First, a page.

Government proposals that could see defendants who are put on trial and later cleared of wrongdoing left at a financial loss have been blasted by the Bailiff as “unfair”.
The comments by Sir William Bailhache came during a Scrutiny hearing as part of a wider review into potential changes to Jersey’s legal aid system.
Currently, those who have not been found guilty of a crime in the Magistrate’s, Royal or Youth Court are entitled to be compensated for any money spent on legal help.
However, new plans would see them only gain back a fixed sum based on the average rate of a legal aid lawyer – a sum set by the government – leaving some at a financial loss even if they are cleared of all wrongdoing.
Pictured: The Bailiff, Sir William Bailhache.
“Because the fees for the legal aid lawyers, they will be fixed at what the state think they can get away with…When I say ‘get away with’, I do not mean to be derogatory in any sense, it is just as long as you can provide enough lawyers who are prepared to do the work at £180 an hour, why would you pay £250 an hour?” the Bailiff told the Legal Aid Review Panel.
Giving the example of an acquitted defendant having recruited a lawyer at a substantially higher rate of £400, Sir William explained the problem: “I am not sure why it is fair for the state then to say to the acquitted defendant: ‘You are not going to get all your costs back because we only pay this to our public sector legal aid lawyers.’ That seems to me to be unfair and I said to all my colleagues as well. That funding point is quite an important funding point.”
It's not the first time the point has been raised – Advocate Olaf Blakeley expressed strong concerns over the proposed law when the changes were first suggested last year.
“If the Crown accuses you of a crime, presses ahead to prosecute you, turns your life upside down, puts you through the anxiety of a trial, but ultimately the allegations are not believed by the court/jury, then it can only be right your costs and expenses are refunded.
“From my perspective, I cannot see how any other outcome is just,” he said.
Pictured: Under the suggested law changes, defendants could be acquitted of a crime, but not get their full fees back.
One solution available in other jurisdictions is a ‘no win, no fee’ arrangement – but this was something the Bailiff said he was “not a huge fan of”.
“I think it is liable to encourage people to litigate when perhaps they should not. I think it is perhaps capable of being an encouragement to lawyers to continue arguing when the client would be prepared to settle,” he reasoned.
Sir William’s comments came ahead of a grilling of current Chief Minister Senator John Le Fondré, under whose watch the proposals are now being developed, having been set in motion by his predecessor.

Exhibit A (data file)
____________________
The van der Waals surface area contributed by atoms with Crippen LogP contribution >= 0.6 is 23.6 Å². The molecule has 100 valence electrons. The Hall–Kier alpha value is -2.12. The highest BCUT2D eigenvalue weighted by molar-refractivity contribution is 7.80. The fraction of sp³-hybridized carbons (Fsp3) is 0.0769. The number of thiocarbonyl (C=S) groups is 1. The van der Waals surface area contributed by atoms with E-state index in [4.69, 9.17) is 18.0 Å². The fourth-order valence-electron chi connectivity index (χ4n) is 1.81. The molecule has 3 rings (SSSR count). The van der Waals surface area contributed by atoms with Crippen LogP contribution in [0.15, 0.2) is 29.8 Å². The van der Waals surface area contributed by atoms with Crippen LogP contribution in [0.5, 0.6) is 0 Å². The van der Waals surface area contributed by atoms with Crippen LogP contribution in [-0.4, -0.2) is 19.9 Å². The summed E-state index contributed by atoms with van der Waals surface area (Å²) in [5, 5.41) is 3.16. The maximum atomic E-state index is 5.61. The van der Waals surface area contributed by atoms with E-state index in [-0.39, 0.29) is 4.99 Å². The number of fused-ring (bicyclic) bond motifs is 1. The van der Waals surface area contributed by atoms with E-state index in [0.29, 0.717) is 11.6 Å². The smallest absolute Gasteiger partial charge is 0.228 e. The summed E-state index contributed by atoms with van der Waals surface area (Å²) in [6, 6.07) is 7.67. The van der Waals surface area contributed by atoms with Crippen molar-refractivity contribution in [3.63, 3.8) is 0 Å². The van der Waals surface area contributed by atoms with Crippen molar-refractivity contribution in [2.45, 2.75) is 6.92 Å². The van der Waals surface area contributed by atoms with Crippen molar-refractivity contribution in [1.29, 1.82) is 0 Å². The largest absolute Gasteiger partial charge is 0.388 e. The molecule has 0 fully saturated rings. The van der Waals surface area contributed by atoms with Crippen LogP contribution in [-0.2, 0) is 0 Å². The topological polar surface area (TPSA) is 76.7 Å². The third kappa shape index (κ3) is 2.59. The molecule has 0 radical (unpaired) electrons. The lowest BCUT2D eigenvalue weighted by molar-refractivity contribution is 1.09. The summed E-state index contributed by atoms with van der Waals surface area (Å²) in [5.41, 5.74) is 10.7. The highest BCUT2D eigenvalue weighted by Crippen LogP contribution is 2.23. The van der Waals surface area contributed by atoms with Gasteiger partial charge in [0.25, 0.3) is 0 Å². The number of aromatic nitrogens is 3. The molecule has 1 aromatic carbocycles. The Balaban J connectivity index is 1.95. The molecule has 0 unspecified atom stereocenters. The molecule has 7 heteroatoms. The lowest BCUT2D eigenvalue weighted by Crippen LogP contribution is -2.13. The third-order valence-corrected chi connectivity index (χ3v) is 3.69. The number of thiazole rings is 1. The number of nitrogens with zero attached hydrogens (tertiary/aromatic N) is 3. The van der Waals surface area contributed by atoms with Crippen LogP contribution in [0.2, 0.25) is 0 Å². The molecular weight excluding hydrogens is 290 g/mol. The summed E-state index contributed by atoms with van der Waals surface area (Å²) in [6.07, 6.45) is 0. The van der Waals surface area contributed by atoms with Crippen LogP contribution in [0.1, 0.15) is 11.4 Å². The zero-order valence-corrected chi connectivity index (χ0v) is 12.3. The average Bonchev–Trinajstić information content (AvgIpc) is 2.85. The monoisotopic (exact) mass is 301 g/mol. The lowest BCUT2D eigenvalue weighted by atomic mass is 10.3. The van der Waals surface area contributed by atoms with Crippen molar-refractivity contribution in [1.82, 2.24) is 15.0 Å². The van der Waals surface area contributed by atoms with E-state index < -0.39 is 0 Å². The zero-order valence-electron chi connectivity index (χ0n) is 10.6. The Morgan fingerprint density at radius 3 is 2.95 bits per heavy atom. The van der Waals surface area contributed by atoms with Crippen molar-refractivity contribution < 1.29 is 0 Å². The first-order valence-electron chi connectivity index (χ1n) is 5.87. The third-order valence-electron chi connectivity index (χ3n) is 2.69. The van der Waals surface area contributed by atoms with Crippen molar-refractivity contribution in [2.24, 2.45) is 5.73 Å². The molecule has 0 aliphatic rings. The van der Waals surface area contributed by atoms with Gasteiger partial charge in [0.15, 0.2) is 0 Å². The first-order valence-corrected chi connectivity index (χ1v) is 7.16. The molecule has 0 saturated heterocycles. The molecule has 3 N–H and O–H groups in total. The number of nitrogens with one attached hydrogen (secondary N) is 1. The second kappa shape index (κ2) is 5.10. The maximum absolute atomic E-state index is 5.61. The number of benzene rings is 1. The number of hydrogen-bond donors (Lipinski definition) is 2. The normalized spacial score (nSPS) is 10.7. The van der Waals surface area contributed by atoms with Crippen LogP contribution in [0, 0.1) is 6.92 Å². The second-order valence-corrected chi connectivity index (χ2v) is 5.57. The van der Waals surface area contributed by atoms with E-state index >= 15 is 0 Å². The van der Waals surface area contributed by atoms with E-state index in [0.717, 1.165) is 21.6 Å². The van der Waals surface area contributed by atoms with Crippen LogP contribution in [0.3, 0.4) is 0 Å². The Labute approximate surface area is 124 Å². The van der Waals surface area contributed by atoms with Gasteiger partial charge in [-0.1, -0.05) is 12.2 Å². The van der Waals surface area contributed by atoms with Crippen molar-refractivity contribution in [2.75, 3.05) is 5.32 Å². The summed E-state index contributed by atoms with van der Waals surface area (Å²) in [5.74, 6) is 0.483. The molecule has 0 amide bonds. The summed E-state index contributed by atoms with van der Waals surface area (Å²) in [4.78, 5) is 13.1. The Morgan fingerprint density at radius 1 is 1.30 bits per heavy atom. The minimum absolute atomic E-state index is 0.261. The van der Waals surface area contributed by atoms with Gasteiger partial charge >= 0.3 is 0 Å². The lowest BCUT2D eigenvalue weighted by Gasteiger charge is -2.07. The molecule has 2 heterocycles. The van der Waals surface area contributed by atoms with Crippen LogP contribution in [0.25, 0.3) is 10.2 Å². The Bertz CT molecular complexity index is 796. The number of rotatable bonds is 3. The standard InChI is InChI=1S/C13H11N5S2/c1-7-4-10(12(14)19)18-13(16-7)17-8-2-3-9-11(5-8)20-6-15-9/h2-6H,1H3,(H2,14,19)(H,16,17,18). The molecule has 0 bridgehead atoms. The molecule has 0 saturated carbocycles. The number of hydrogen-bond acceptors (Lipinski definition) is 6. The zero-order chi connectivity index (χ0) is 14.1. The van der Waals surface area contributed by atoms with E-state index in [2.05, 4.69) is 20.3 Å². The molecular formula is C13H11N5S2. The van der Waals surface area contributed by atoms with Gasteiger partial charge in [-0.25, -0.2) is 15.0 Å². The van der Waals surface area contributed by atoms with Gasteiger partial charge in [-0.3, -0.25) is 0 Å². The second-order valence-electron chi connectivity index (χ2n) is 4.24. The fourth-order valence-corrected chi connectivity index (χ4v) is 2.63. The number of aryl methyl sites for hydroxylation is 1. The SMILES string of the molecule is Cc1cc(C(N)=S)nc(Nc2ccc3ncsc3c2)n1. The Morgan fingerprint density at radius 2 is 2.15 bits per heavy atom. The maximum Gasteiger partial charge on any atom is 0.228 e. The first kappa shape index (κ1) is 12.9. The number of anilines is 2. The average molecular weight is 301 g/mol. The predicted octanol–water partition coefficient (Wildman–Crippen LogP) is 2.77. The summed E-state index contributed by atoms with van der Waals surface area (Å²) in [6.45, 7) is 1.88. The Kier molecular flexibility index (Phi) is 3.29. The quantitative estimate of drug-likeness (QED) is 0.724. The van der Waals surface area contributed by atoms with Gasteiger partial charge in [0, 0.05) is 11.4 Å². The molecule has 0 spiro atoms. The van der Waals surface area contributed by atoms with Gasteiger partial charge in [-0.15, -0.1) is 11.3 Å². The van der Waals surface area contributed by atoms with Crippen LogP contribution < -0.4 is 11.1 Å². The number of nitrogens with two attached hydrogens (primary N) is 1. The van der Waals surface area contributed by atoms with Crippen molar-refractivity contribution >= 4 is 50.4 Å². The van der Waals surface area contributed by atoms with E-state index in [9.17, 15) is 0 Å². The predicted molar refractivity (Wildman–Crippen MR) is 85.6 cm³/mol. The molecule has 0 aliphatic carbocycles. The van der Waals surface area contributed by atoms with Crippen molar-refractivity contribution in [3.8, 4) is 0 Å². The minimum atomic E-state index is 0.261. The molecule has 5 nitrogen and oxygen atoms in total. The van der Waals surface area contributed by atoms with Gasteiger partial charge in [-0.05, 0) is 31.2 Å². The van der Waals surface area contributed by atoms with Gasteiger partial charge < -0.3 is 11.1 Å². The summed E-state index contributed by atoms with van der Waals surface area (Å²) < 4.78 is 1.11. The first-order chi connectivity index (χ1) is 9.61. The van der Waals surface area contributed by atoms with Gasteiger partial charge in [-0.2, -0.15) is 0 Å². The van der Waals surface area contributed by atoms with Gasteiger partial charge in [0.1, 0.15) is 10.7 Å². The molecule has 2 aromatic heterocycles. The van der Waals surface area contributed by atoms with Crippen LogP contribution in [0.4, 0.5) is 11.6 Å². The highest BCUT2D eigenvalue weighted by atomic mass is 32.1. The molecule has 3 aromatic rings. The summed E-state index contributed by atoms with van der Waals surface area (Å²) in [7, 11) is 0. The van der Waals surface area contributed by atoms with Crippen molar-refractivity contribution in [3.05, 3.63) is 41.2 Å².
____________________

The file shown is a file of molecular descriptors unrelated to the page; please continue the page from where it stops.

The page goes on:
The wide-ranging attempted reform of the legal aid system came about because, under oath, the island’s lawyers are obliged to shoulder the legal costs of those who cannot afford to pay.
Lawyers say because there is so much pressure on them, this has to change. In most other jurisdictions, the legal aid system is funded by taxpayers.
Pictured: Chief Minister, Senator John Le Fondré, told the committee the fine details of the new legal aid system will have to be sorted out by a committee once the new law has been approved.
In Friday’s Scrutiny hearing, Senator Le Fondré was questioned by Deputies Steve Ahier, Rob Ward, and David Johnson of the Legal Aid Review Panel over how a new system would operate and how much it might cost.
Senator John Le Fondré explained he was not able to give definitive answers because “the fine details have not yet been sorted out”.
He explained that politicians will be asked to approve changes to the current law at the end of the month, and that this includes setting up a committee to iron out any practical issues.
This committee will report back to the States Assembly with its recommendations. However, there is a clause in the new law that says if the States is not happy with the suggestions, it is possible to revert back to the current system.
In the explanation to the new law that States members are being asked to approve, it is estimated the new legal aid system is likely to cost £400,000 a year.
Pictured: Scrutiny Panel member Deputy Rob Ward was concerned the cost of the new scheme could skyrocket.
However, that figure is dependent on the number of cases that come forward, the income level at which it is agreed applicants can claim legal aid, and how much it is agreed lawyers should be paid.
A fee of £165 an hour has been suggested, but it is not uncommon for some local lawyers to charge in excess of £400 an hour. If that upper rate was agreed, the costs could skyrocket.
Deputy Rob Ward sought reassurance on Friday that - as has been suggested - they would not go as high as £3.5million.
Amongst the panel’s other concerns were what might happen if the fee which lawyers can claim is set too low. They queried whether enough lawyers would volunteer, and whether low fees would lead only relatively inexperienced lawyers to come forward, making it less likely that clients would win their cases.
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